When I think of buckwheat, I used to think of buckwheat pancakes and gluten-free flour. This is not your native California buckwheat. The former (genus Fagopyrum) is a fast-growing native of Europe, the seeds of which are good for making pancakes, breads and salads, as well as for a garden cover crop. It is an annual (it survives for only one growing season) with bright green heart-shaped leaves and pinkish-white 5-petaled flowers.
The latter (genus Eriogonum) is a genuine California native that is really good for birds, butterflies, bees and other insects, and as cover for lizards. So if you want to attract these fauna to your yard, plant a native Califor- nia buckwheat. It is an evergreen perennial, so it remains green and verdant year after year. We have four species growing here at the Granada Native Garden. The flowers, leaves and seeds are used by small birds and animals, including deer, as well as by butterflies and bees. Many Native American tribes used parts of the plant for treating headaches, sore throat and diarrhea, and to treat wounds.
However, it turns out that native California buckwheats happen to be in the same botanical family (Polygonaceae) as the cereal buckwheat, but they are vastly different in appearance and growth characteristics. It is usually a medium-to-large shrub, but some varieties grow low to the ground, almost as a ground cover (we have three sizes here at the GNG). The leaves of some species are short and slender, a good design for conserving water during dry months, while others have rounder leaves. In fact, the buckwheats at the GNG, being chaparral plants, get absolutely no water outside of the rainy winter season (assuming we have one). They love full sun, and do perfectly fine in lean soil, such as sand and clay. Here is a photo of one that came up all by itself last year in the dry, gravelly soil along- side the asphalt path, courtesy of a bird, or maybe the wind, carrying the seeds around. We have never given it a drop of water, aside from winter and spring rains.
The flowers begin to appear just as the spring flora are turning to seed, taking the form of tight clusters of tiny white or pink blossoms. The blossoms last a long time, turning to chocolate-brown or rust-colored in the Fall; even the dried flowers are attractive, so you might want to leave them on the plant until cleanup time in the Fall.
Las Pilitas Nursery reports that they “have had customers remove rose bushes to plant [buckwheats], as it has more flowers for longer with less care and watering.” They require very little care; leave the faded flowers on until new leaves begin to appear, or when the rains start, then just clip off the flower stalks back to the new leaves.
Current Attractions at the GNG
• Four varieties of buckwheat (Eriogonum spp.) are in bloom, attracting lots of bees and butterflies. We have placed identifica- tion markers at some of them. You can lift the markers off their posts and find out more about each one, then replace the markers (as long as none of the ID markers mysteriously disappear overnight, which they tend to do).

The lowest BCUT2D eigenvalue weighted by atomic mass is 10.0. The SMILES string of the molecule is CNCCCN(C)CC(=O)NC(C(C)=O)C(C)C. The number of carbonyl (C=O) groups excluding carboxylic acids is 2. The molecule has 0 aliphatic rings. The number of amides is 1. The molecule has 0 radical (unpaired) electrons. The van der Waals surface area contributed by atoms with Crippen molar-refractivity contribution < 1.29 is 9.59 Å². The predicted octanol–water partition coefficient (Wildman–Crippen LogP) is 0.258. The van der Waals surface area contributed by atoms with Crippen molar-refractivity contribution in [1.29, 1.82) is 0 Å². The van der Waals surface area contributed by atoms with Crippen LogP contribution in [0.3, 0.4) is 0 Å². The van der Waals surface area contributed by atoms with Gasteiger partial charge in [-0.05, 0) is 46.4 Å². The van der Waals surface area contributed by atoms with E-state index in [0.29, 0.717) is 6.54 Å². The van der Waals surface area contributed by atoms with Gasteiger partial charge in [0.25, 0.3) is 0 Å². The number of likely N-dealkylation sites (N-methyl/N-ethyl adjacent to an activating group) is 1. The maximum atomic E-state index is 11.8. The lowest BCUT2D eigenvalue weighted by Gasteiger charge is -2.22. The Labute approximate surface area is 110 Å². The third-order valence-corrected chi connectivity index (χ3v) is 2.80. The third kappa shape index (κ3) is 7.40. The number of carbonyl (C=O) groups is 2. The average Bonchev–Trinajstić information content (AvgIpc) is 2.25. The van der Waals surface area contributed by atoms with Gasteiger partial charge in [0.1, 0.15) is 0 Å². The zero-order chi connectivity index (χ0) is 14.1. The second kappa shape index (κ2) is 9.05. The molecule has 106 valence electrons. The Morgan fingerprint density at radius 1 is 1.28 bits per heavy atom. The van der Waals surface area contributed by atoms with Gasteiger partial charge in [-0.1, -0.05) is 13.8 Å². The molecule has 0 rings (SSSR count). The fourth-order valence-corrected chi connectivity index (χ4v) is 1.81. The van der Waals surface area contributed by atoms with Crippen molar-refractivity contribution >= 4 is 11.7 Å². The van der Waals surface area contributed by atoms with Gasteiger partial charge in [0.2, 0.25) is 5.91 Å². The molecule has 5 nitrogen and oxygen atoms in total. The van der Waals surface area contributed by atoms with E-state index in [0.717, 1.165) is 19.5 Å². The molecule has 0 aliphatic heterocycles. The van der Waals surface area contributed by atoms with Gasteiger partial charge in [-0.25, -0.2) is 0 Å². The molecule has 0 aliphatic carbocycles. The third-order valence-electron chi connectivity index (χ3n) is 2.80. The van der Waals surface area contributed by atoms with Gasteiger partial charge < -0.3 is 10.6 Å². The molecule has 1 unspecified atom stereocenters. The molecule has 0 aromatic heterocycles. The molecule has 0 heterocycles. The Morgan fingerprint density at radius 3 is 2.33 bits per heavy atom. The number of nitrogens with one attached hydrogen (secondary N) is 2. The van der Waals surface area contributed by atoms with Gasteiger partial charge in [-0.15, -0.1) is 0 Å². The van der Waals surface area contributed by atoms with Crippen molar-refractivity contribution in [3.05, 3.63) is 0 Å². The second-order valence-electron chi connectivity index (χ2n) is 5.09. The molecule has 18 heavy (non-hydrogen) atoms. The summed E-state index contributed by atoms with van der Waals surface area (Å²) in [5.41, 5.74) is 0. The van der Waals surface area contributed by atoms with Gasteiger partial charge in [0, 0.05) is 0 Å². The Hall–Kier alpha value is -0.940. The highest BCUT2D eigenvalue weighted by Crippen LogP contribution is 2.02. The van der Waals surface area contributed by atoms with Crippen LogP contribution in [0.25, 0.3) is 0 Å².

• The golden poppies are gone, but they have been replaced by the golden fields of purple needlegrass (Nassella pulchra, the official California state grass, by the way) at the south and north ends of the GNG. • The native roses (Rosa californica) that were in bloom last month have shed their petals, but the stems are full of rose “hips”, which are the little round fruits that the blossoms develop into.
• Our buckeye (Aesculus californica) looks dead, but it is only aestivating — the opposite of hibernating. It will bloom again next Spring. Look for the big “dead” tree with an ID marker.
• Next to the buckeye is the toyon (Heteromeles arbutifolia), full of berries that will turn bright red just in time for Christmas! Come back then for another look.
• At the other end of the Garden, the elderberry (Sambucus mexicana) is in full flower, and berries are starting to form. Each winter we cut it back to almost nothing, but obviously, it doesn’t mind, because you will see how big it gets after just a few months. • July is the month when the little, bright red hummingbird fuchsia (Epilobium canum) begins to blossom. It is hard to find, but unmistakeable once you do find it. We will try to add more of it over the next few years.
• The native grapes (Vitus californicus, Roger’s Red variety) are trying to take over the Garden, but we won’t let them!
• Western fence lizards (aka “blue bellies”) are scampering all over the place, looking for bugs.
“Tribulus” could spell trouble, literally. Tribulus terrestris, that is, also known as puncture vine. Actually, the name comes from an ancient sharp, spikey weapon of war. While puncture vine is actually a fairly attractive weed, it hides small nutlets that have two or three very stiff and sharp spines which are guaranteed to puncture your bicycle tire if you drive over them. The stuff takes root in the ground next to the bike path, then spreads over the asphalt and lies in wait. We remove any we find growing along the bike path adjacent to the Granada Native Garden, but that is only a very short segment of the bike trail.
Thanks, Jim! Lovely buckwheat photos! I always wondered where those mysterious nasty thorns on my bike tires came from. –Louann